The Tomatometer rating – based on the published opinions of hundreds of film and television critics – is a trusted measurement of movie and TV programming quality for millions of moviegoers. It represents the percentage of professional critic reviews that are positive for a given film or television show.
From the Critics
From RT Users Like You!
The Tomatometer is 60% or higher.
The Tomatometer is 59% or lower.
Movies and TV shows are Certified Fresh with a steady Tomatometer of 75% or higher after a set amount of reviews (80 for wide-release movies, 40 for limited-release movies, 20 for TV shows), including 5 reviews from Top Critics.
Percentage of users who rate a movie or TV show positively.
Remaking Rocky Balboa as a comedy isn't a half-bad idea; remaking it as a comedy starring Adam Carolla, the dreadfully unfunny former host of Loveline and The Man Show, most certainly is a terrible one.
If you liked Rocky Balboa you should be in good shape, since it's exactly the same movie, just aimed at a teeny-tiny-bit younger demographic and with an affectless leading man who avoids hambone acting by not acting at all.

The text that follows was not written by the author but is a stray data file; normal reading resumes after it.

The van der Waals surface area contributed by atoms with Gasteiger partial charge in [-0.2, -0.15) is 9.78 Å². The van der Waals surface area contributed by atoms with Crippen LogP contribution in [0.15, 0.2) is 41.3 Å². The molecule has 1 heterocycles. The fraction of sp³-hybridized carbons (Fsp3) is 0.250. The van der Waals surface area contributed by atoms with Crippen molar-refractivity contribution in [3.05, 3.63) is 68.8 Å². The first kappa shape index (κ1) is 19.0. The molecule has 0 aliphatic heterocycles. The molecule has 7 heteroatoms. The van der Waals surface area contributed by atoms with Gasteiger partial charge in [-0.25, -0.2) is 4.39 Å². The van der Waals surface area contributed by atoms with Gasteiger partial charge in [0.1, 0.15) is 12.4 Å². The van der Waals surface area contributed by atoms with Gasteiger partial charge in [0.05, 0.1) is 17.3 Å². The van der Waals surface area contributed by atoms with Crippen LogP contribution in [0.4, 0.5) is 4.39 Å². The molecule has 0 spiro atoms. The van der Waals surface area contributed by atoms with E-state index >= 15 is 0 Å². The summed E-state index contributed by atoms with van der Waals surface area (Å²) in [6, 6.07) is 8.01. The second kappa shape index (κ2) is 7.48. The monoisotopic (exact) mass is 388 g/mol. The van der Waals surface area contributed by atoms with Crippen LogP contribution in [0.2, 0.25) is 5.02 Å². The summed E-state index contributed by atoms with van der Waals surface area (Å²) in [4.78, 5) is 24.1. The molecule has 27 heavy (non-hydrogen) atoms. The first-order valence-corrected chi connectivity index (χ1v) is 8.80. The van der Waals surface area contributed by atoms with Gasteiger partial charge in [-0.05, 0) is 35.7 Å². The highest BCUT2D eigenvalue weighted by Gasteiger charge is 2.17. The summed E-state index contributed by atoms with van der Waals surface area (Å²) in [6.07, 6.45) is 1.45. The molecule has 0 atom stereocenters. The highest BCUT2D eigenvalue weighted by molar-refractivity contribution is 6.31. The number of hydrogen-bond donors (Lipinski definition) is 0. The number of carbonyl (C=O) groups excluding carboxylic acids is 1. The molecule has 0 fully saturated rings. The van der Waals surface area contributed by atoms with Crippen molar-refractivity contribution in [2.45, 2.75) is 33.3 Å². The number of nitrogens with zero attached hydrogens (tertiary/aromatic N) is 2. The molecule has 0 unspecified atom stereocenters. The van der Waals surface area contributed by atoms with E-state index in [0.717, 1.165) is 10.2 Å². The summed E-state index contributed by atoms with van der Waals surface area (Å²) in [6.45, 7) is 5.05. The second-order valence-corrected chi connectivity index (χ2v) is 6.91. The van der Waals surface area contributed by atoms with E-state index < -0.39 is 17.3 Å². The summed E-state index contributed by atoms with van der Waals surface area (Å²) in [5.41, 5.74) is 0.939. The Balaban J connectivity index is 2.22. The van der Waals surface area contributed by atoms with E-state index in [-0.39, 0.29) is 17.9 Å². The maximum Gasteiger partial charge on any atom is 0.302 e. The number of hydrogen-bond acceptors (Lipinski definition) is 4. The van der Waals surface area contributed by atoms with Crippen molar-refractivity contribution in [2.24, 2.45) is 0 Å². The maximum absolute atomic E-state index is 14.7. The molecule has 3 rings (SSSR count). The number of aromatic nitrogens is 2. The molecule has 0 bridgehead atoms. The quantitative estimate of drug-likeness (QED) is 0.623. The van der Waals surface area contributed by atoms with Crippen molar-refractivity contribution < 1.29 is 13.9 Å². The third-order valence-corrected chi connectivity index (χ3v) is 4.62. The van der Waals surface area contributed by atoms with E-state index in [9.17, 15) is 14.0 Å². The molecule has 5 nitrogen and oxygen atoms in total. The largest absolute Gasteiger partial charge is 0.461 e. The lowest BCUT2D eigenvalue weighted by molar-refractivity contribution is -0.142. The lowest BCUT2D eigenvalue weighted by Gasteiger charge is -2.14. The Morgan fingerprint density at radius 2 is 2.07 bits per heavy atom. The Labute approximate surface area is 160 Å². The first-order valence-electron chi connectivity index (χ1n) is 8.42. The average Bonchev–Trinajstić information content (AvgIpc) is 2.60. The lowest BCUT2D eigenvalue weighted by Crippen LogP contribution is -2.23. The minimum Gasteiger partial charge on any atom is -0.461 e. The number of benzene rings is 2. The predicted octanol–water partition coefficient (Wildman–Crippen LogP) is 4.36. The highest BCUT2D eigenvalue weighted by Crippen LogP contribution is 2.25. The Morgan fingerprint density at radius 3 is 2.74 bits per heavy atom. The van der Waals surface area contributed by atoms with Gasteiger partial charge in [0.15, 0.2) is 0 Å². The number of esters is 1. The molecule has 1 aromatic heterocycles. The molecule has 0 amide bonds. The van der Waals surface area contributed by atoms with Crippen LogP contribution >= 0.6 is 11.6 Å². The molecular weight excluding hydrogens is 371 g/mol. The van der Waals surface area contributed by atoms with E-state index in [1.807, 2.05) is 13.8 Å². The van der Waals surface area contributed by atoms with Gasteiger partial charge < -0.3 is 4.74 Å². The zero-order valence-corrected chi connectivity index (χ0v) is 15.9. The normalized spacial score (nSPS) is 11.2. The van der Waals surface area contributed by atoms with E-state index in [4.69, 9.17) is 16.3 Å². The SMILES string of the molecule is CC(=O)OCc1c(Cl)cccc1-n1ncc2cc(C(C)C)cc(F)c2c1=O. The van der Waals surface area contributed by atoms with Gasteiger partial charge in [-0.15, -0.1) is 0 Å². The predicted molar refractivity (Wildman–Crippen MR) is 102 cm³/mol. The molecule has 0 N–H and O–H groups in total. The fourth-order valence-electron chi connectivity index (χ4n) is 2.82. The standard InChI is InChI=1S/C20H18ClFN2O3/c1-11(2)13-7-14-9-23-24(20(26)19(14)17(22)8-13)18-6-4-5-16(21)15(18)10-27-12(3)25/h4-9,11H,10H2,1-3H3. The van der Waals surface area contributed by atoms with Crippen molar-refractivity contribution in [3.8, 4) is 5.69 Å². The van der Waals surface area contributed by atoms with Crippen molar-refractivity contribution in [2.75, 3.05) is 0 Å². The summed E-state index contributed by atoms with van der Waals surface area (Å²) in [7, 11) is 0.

So many movies these days are overworked or overblown: The Hammer feels genuinely tossed-off. It isn't a great movie, or even a consistently good one. Yet it gets to elusive feelings about failure and success, hope and mortality.
To his credit, Carolla carries 'The Hammer' with self-assured ease, hoisting the film on his broad shoulders while making sure, as screenwriter, to leave some of its sharpest one-liners to his supporting cast.
Adam Carolla isn't everyone's cup of tea, but the man can sling around an acidic one-liner with the best of them, and his starring debut is a familiar, but persuasively funny brew of clichés and belly laughs.
Yes, this comedy about a sad-sack, has-been boxer is painfully predictable and manages to include every cliche of the genre, but executive producer and star Adam Carolla keeps it rolling along with his trademark, deadpan rants.